Gold from the stone: on poetry and life

What makes spoken word artists tick?: Courtney Sina Meredith and Lemn Sissay pic: Jade Hurley

Two incredible poets sat together this morning: Courtney Cina Meredith, author of Brown Girls in Bright Red Lipstick and Tail of the Taniwah, and Lemn Sissay, currently Chancellor of the University of Manchester and a Doctorate four times over.

Session chair Zacharey Jane described their poetry as active and dynamic and from ‘dark places for both’.

Meredith, growing up in New Zealand with Samoan heritage, said that from the youngest age she was aware that to ‘live in a world of ideas… I was going to have to work ten times harder’ than anybody else.

In 2011, she became the first Pacific Islander and youngest artist to ever be invited to Germany as a writer-in-residence for the Bleitreu Berlin.

So here she was, at 25, performing for the German president. She was even interviewed by the BBC and listened to by 44 million people worldwide.

Now she was famous internationally, but when she returned home, she found the publishing industry was only interested in fitting her into a proscribed box.

It has ‘never been a smooth path,’ she recalled, but it has shaped her creativity belonging to a community that struggles ‘to be seen, to be heard’.

But by March 2017, she finally broke free of what she saw as the publishing industry’s corporatism and now freelances, enjoying every minute of it.

Sissay has a similar feeling. He was stolen from his Ethiopian mother and fostered under the name ‘Norman’ till the age of twelve.

Then, his very Christian foster parents, having never parented a child through adolescence, decided to return him to the system.

Sissay said they believed ‘it was the Devil inside him’.

He then went through four different children’s homes in six years until he was 18, and Sissay realised he had ‘no-one to prove my story… no proof that I existed.’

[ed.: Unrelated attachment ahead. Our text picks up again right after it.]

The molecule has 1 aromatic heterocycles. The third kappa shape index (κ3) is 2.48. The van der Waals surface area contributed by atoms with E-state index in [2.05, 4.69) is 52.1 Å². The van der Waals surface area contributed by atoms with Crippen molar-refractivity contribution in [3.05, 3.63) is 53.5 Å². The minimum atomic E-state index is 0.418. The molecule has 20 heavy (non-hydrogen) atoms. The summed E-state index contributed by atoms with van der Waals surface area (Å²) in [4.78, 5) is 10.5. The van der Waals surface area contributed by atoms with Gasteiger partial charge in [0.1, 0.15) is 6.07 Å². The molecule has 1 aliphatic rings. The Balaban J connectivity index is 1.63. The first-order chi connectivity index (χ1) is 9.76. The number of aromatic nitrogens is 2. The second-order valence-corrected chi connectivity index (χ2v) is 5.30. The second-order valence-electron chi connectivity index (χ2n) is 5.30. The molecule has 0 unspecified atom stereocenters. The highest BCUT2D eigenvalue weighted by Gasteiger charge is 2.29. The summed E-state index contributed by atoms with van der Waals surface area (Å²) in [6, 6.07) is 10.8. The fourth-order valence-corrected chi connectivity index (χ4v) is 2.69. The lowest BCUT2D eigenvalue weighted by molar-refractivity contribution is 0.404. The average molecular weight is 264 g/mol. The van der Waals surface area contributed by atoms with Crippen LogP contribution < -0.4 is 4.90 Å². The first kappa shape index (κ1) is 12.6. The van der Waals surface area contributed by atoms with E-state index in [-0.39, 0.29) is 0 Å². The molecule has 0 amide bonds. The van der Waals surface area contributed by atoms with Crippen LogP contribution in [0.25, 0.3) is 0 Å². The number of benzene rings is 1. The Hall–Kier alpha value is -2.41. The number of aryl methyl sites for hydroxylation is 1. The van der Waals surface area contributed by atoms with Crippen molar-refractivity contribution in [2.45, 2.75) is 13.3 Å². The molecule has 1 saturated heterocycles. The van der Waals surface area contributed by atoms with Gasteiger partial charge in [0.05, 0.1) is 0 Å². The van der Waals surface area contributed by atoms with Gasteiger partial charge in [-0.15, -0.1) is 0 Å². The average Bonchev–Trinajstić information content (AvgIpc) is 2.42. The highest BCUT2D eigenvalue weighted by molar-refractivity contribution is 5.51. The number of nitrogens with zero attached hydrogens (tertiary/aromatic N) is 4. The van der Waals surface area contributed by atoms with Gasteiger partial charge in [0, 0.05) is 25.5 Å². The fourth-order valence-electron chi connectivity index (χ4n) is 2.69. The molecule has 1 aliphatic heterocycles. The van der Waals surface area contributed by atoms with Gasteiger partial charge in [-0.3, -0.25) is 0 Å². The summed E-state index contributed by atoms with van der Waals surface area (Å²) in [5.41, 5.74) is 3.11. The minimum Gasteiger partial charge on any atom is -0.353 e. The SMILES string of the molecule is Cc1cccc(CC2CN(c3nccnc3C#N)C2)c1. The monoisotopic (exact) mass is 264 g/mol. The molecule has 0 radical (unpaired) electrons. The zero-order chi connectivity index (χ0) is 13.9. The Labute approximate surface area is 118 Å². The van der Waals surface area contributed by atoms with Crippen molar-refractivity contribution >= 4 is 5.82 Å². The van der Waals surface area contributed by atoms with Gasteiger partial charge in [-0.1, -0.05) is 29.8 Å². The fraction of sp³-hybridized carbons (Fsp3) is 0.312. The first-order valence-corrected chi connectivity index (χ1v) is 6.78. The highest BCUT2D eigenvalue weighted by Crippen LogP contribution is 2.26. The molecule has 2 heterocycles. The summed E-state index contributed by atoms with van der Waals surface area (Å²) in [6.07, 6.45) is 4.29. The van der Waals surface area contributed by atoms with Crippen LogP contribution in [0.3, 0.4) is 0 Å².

He suddenly understood what family was: ‘it was like breathing… you realise it’s important only when your drowning.’

Poetry thus became the way he interpreted the world. At 21, Sissay was reunited with his mother and now has ‘a dysfunctional family like everyone else.’

He discovered his true name meant ‘why’, which reinforced his belief that he ‘was born to be what I am’, a poet, for they are meant to rise up in times of crisis.

Meredith pointed out, however, that ‘you don’t want to fill the gaps, don’t want to spend time circling wounds.’

Sissay agreed, affirming that he is ‘not defined by [his] scars, but [his] ability to heal’.

In response to an audience question on how did he learn to love in the face of such adversity, Sissay said that ‘we become bridge-builders rather than show you the ravines between us’.

For Meredith, she now marvels at having the ‘luxury of time to write’, because at the forefront of her mind is the women who came before her, who worked so hard and put others’ needs before theirs.

Poetry has changed her world and this is something she wishes to share. When working with young people she tells them ‘let’s be free together, let’s have a space and trust that it will never leave us’.

She has planted herself in this ‘space’ and will hold it open for other women as long as possible, because she is ‘the rock, no longer the stream accommodating the landscape’.

As Jane said, ‘when you write a poem you change the world a little bit’, and this could be seen so strongly in the works of Meredith and Sissay.

Drawn from adversity and love, their words give life to experience and they share it with all those who are open to listen.

Jade Hurley is a Southern Cross University Creative Writing BA student.

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